A Look at the Milgram Experiment
In 1924 Carney Landis, a psychology student, wanted to find out if humans have default expressions for various sensations: joy, fear, anger etc. He took a bunch of volunteers and asked them to perform certain tasks to track their facial movements. The coup de grace was creating genuine shock – he did it by asking his volunteers to decapitate a live rat. If someone refused, Landis did it in order to get a reaction. Surprisingly, two thirds of his volunteers ended up decapitating the rats, even though most of them didn’t want to. Just because a person of authority, as minimal as it was (he was just a psych student, after all), told them to. Also, if you’re wondering why there are pictures of a child, it’s because he wandered into Landis’ office and somehow became involved in the experiment.
This implication went largely unnoticed back then. The tester concentrated on the initial goal of the experiment instead of shifting focus on something much more interesting. After all, this is something that many of us ask ourselves – can we truly be capable of committing an evil act?
The Milgram Experiment
It wasn’t until the 1960s that someone would go on to test that idea. Yale psychologist Stanley Milgram organized a now-famous experiment to test the idea of “obedience” and just how far people are willing to go when prodded correctly. He was inspired by Nazis at the Nuremberg Trials who justified their actions by claiming they were only following orders.
Here’s the setup: two volunteers would take part in the experiment at the same time. They were recruited via newspaper ads, thinking they would take part in a memory study. One of the participants would be the “learner” while the other one was the “teacher”. In reality, the learner was one of Milgram’s associates. He was taken into a separate room while the teacher stayed behind with the experimenter who played the authority role. As far as the teacher was aware, he would be asking the learner questions and administering a shock whenever he got it wrong. The intensity of the shock increased with every wrong answer – it started at a mild 15V and went all the way up to 450V which was marked as deadly (XXX).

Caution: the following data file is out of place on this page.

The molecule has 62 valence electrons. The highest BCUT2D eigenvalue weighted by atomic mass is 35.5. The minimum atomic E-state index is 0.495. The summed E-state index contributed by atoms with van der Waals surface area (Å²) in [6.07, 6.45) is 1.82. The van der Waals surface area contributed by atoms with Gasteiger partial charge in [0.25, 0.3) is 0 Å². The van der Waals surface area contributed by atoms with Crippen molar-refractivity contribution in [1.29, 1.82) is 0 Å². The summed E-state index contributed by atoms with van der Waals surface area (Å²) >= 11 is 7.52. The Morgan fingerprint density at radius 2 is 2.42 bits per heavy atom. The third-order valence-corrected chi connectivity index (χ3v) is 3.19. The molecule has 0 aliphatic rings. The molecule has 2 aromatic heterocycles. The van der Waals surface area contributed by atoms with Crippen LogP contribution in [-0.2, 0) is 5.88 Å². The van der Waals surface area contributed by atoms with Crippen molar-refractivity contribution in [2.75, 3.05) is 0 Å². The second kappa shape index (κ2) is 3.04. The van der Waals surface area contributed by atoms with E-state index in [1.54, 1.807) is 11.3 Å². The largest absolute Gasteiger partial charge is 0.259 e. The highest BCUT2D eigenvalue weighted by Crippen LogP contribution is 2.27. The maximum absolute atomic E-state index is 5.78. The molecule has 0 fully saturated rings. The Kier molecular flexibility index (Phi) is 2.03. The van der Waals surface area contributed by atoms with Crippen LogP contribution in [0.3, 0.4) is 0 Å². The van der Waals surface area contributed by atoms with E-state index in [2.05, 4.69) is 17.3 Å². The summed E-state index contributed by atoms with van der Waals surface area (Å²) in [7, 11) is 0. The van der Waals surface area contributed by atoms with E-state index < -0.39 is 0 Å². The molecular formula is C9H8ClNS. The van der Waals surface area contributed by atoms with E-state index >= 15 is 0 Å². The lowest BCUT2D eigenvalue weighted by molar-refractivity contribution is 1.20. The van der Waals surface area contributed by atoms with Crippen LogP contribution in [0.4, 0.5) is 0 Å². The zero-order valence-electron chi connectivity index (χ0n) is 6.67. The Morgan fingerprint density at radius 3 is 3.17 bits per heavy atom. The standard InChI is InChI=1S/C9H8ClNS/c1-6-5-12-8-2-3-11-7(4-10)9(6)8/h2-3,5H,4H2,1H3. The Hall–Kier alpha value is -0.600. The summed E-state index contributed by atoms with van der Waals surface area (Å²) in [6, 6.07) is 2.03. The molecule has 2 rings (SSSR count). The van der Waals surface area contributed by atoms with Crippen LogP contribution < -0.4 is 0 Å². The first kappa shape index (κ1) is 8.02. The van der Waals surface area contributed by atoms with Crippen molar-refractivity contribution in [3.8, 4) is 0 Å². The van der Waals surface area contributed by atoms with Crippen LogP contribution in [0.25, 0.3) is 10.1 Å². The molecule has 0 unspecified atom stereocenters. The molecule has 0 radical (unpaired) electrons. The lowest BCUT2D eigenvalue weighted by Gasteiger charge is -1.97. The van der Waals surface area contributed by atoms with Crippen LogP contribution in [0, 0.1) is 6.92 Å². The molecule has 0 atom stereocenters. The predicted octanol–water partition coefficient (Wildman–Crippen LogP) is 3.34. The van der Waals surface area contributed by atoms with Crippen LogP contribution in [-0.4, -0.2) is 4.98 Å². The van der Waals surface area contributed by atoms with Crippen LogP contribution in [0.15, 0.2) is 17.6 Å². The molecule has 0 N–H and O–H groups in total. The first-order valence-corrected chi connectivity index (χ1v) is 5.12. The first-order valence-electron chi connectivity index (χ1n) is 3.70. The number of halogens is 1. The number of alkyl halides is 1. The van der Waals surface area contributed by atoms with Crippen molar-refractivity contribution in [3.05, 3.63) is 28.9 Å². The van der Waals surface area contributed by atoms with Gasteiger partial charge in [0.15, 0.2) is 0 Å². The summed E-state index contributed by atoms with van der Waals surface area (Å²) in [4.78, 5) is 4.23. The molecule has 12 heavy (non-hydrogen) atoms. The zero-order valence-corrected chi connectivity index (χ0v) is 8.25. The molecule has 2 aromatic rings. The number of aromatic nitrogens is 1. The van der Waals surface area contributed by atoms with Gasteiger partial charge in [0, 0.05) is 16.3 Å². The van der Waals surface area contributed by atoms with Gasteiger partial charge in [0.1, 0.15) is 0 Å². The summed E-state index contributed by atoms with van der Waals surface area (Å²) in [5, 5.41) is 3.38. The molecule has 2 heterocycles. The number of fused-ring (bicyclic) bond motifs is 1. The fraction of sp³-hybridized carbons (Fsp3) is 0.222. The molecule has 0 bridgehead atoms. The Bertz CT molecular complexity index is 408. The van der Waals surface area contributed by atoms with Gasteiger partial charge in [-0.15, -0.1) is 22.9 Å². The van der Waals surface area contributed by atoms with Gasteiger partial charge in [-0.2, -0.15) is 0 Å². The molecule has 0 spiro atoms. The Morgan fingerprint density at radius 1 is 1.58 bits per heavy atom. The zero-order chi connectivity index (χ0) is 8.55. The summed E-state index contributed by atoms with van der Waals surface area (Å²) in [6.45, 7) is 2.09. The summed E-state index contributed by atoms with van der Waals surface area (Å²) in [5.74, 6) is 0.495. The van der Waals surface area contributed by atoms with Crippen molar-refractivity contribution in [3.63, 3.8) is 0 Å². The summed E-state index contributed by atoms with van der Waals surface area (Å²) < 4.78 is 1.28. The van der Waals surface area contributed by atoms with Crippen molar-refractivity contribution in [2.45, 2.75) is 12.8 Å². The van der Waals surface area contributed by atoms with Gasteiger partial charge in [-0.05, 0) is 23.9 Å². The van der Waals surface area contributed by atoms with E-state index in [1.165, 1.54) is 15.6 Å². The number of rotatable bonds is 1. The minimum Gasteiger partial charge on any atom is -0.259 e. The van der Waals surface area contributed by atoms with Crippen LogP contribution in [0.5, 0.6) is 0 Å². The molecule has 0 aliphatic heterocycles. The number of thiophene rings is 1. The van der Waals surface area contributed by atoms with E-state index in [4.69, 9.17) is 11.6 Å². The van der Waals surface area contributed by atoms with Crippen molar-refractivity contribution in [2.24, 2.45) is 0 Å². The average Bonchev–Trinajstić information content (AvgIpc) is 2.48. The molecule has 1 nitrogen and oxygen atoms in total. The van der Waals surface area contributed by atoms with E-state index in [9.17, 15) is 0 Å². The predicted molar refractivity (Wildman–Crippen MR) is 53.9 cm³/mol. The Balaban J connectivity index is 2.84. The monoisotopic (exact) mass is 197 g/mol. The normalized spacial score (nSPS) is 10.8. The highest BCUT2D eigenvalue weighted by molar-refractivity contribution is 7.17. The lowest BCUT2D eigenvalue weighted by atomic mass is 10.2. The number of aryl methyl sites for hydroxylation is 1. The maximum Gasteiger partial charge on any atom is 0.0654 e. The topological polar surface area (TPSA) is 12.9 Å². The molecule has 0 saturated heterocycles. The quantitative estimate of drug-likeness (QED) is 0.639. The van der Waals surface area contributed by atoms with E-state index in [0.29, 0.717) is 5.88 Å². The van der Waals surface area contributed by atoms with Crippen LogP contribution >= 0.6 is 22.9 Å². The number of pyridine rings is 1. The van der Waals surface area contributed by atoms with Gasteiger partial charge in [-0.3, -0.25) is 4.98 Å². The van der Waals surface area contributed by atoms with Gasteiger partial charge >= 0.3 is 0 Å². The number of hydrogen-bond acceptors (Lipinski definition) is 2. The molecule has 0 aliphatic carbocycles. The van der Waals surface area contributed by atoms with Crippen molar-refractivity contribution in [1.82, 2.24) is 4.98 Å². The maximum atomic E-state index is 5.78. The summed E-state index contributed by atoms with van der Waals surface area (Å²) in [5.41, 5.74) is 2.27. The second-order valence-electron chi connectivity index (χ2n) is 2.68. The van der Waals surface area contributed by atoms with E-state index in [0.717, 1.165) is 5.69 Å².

The learner would get the answers wrong on purpose. Afterwards, he would pretend to be shocked to see how far the teacher was willing to go. Whenever the teacher started protesting or was having second thoughts, the experimenter would use one of four verbal prods:
- “Please continue.”
- “The experiment requires that you continue.”
- “It is absolutely essential that you continue.”
- “You have no other choice, you must go on.”
Before he made the results public, Milgram polled several dozen psychiatrists and psychologists to see how many they thought would go all the way. They said around 3%. The actual number of people who (at least thought) administered a lethal voltage to another person – 65%. Additionally, all of the teachers went over the 300V mark, a dose which was labeled as “Severe Danger”. It should also be mentioned that many of the participants expressed concerns, even anger at the experimenter during the test but, given enough prods, they eventually continued until the end.
The results of the experiment were shocking (no pun intended) but have also garnered criticism over the years. For starters, other professionals took issue with Milgram’s participants. They were all males from the same area and, because they answered a newspaper ad, shared a “volunteer personality”. This meant that the results were not necessarily representative of the American population. Furthermore, Professor James Waller provided several arguments why the Milgram experiment cannot be equated to the Nazi genocide. Additionally, newer research suggests that the results had been interpreted incorrectly all along.
Featured image courtesy of AndHereWeGo via Wiki Commons.